The content in this employee training LMS is an issue, as well. You don't want to bore them with organizational history and founder biographies. They may know all that already, from the research they did during their interview process. Also, while this information is essential, it won't help them settle into work any faster. Instead, populate your orientation course with practical material. Like directions to the office, accommodation options, timely commuting routes, and a virtual office tour. This will help them feel less lost when they arrive on day 1.

3. Patronizing Your Employee Training Participants

Many employers complain about recent graduates. They claim these 'university products' have valid diplomas and good GPAs but no skills that are valid in the workspace. They whine about having to train these new hires from scratch. Unfortunately, this attitude bleeds into onboarding programs. Yes, your new employees may need to translate their book-learning for the office. But if they were really that clueless, you wouldn't have hired them. And if they sense your dismissal of their abilities, they'll soon seek validation—and employment elsewhere.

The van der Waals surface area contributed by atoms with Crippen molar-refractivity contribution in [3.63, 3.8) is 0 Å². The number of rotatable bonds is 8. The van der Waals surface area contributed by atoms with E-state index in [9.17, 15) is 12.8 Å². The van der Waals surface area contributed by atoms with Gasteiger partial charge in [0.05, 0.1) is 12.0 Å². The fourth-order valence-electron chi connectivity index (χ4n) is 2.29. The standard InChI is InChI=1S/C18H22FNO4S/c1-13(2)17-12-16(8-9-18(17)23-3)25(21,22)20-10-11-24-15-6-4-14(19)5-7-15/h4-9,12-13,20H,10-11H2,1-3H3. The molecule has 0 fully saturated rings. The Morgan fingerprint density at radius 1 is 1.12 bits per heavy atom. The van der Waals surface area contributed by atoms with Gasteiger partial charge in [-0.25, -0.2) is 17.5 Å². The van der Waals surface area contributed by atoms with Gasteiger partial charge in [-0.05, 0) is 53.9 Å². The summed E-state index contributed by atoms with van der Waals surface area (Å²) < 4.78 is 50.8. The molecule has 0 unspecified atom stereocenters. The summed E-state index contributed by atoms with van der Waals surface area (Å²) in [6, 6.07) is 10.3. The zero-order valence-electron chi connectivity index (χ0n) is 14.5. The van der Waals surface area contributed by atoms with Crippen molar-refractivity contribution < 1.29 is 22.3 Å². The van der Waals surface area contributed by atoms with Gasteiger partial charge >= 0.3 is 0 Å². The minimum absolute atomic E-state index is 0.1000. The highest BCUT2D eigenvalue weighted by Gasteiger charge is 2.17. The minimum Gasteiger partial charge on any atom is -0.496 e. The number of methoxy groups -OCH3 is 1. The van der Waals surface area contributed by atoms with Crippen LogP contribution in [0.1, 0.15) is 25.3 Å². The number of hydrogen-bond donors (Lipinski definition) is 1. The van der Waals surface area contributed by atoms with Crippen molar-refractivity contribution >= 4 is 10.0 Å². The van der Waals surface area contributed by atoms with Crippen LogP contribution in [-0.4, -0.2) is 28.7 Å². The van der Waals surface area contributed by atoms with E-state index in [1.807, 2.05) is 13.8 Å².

4. Not Personalizing The Process

Another characteristic of modern workers is their sense of self. They don't view their skill set as cogs. They were hired individually, and they—reasonably—expect their career path to be equally unique. If you're unable or unwilling to customize their training, they may feel lumped into the crowd. So, if you want to keep them at your organization for an extended period, chart their own online training journey. And it has to be distinct from everyone else's, including lots of measurable points of growth. Your new hire onboarding program should also include surveys, assessments, and other diagnostics to further content personalization.